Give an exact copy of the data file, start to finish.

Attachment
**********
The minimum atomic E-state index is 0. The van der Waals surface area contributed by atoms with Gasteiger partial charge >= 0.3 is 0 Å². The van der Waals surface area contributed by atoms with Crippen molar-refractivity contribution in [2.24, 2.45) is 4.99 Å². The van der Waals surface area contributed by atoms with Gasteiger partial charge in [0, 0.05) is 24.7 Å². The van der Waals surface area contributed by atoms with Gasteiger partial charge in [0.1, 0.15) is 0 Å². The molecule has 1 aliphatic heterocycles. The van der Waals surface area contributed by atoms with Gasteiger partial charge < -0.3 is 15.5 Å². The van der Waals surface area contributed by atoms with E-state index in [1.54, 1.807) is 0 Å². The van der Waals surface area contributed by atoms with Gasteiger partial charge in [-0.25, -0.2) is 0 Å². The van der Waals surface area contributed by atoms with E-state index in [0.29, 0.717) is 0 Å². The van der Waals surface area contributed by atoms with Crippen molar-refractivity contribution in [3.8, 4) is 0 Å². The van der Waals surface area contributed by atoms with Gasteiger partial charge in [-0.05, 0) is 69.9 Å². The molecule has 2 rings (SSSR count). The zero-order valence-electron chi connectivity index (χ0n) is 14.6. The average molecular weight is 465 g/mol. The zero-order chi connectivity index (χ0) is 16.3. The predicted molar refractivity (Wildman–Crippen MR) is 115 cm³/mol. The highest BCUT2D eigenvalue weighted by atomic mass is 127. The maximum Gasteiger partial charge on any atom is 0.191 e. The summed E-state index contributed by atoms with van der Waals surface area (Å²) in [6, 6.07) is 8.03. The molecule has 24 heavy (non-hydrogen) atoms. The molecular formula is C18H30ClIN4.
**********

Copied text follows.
The minimum atomic E-state index is 0. The van der Waals surface area contributed by atoms with Gasteiger partial charge >= 0.3 is 0 Å². The van der Waals surface area contributed by atoms with Crippen molar-refractivity contribution in [2.24, 2.45) is 4.99 Å². The van der Waals surface area contributed by atoms with Gasteiger partial charge in [0, 0.05) is 24.7 Å². The van der Waals surface area contributed by atoms with Gasteiger partial charge in [0.1, 0.15) is 0 Å². The molecule has 1 aliphatic heterocycles. The van der Waals surface area contributed by atoms with Gasteiger partial charge < -0.3 is 15.5 Å². The van der Waals surface area contributed by atoms with E-state index in [1.54, 1.807) is 0 Å². The van der Waals surface area contributed by atoms with Gasteiger partial charge in [-0.25, -0.2) is 0 Å². The van der Waals surface area contributed by atoms with E-state index in [0.29, 0.717) is 0 Å². The van der Waals surface area contributed by atoms with Crippen molar-refractivity contribution in [3.8, 4) is 0 Å². The van der Waals surface area contributed by atoms with Gasteiger partial charge in [-0.05, 0) is 69.9 Å². The molecule has 2 rings (SSSR count). The zero-order valence-electron chi connectivity index (χ0n) is 14.6. The average molecular weight is 465 g/mol. The zero-order chi connectivity index (χ0) is 16.3. The predicted molar refractivity (Wildman–Crippen MR) is 115 cm³/mol. The highest BCUT2D eigenvalue weighted by atomic mass is 127. The maximum Gasteiger partial charge on any atom is 0.191 e. The summed E-state index contributed by atoms with van der Waals surface area (Å²) in [6, 6.07) is 8.03. The molecule has 24 heavy (non-hydrogen) atoms. The molecular formula is C18H30ClIN4.